Marvel’s first scripted series blends its cinematic universe with retro sitcoms and a hint of Hot Fuzz.
Marvel’s Disney+ series owes as much to British action-comedy film Hot Fuzz as it does to yesteryear American sitcoms Bewitched and The Dick Van Dyke Show.
In Edgar Wright’s 2007 film, co-written by Simon Pegg, the cream teas and vicarage idyll of village England is shattered by murder and mayhem. Something sinister also lurks beneath the apple pie suburbia of Wandavision’s Westview. Creator Matt Shakman makes the connection explicit by inviting Hot Fuzz cinematographer Jess Hall to help design the look of the show.
“Matt Shakman is a Hot Fuzz fan and that was one of the reasons he thought about me for WandaVision,” says Hall. “In Hot Fuzz there’s sense of a neighbourhood and community but something uneasy going on under the surface. In WandaVision, we establish this bubble of a comfortable sitcom and then we fracture it. That’s a really interesting dramatic tension to work with as a cinematographer.”
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The nine-episodes of WandaVision pay homage to several decades of American TV, starting in the 1950s and breaking through the fourth wall in the 2000s. Hall, a British DP who grew up with Porridge, Last of the Summer Wine and The Good Life, read up on the history of American sitcoms. He also studied classics like The Brady Bunch, Modern Family and Family Ties for clues about colour and visual vocabulary to translate into WandaVision.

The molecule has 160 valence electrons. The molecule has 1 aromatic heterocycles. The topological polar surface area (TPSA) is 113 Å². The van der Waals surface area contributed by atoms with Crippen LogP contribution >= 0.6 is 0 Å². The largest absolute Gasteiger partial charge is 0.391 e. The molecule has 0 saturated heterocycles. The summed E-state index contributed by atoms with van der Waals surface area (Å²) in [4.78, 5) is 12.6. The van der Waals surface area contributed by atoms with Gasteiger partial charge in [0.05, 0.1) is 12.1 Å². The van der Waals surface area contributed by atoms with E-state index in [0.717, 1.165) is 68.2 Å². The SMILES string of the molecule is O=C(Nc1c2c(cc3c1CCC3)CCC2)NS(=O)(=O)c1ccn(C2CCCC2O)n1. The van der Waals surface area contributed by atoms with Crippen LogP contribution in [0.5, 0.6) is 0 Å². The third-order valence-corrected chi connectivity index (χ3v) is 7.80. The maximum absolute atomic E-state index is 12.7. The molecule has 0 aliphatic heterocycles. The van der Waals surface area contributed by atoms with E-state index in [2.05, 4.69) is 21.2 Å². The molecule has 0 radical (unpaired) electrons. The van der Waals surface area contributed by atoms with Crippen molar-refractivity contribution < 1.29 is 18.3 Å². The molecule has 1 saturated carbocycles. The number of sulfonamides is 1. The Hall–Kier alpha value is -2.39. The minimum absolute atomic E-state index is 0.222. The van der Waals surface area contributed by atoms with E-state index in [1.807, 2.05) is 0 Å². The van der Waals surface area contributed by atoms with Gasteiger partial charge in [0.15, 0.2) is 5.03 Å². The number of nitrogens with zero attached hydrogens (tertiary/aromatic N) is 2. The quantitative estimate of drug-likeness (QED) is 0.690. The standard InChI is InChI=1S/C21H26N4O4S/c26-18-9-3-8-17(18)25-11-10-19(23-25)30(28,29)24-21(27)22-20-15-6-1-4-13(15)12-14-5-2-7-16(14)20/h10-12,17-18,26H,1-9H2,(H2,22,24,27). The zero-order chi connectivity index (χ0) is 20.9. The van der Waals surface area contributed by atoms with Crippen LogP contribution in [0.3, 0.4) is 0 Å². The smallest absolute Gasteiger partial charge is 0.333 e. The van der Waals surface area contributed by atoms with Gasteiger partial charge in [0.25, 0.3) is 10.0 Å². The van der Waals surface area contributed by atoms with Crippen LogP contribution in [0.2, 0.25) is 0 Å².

“In WandaVision, we establish this bubble of a comfortable sitcom and then we fracture it. That’s a really interesting dramatic tension to work with as a cinematographer,” Jess Hall, cinematographer
“I wanted to understand what tools and techniques were used for specific shows and what was common to that era of TV,” he says. “The cameras and lighting instruments or film stock available to the show’s makers at the time influenced the creative choices they made.”
Hall could have chosen to shoot each episode using film and video cameras appropriate for each period but decided to use the Alexa LF for almost the entirety of production.
“I felt it was important to have some level of technical continuity because we are also varying aspect ratios, mixing black and white with colour and styles of composition often in the same episode,” says Hall. “Working with one camera platform was intended to provide a baseline on which we developed the colour science. I collected stills from different shows of the era, analysed the colour values and built a palette. These colour values could be translated across other departments, such as costume, so we could build a lot of coherence within the episode.”
With colour imaging guru Josh Pines at Technicolor, Hall created a LUT in 4K HDR for use as a style envelope for each period. To the colour science, he added 47 different lenses, some custom-made by Panavision for the show.
For example, he observed that as TV moved into the ’60s, the visual language became more cinematic. He had a pair of portrait lenses made for actress Elizabeth Olsen, for close-ups, which blurred the highlights at the edge of the frame.
I Love Lucy’s pioneering use of three cameras led to it becoming the standard technique for the production of most sitcoms filmed in front of an audience from the 1950s onwards. Consequently, WandaVision episode one was also shot in front of a studio audience and in two days to recreate the edgy vibe of live. The commitment to period extended to seating audience members on old school wooden chairs and asking them to come dressed in 1950’s wardrobe.
“Working with one camera platform was intended to provide a baseline on which we developed the colour science,” Jess Hall, cinematographer
Episode two, ‘Don’t Touch That Dial’ mimics The Dick Van Dyke Show which ran 1961-1966, down to the living room layout and furniture. It was also shot single camera with more modelled lighting in contrast to the broader lighting scheme used in episode one.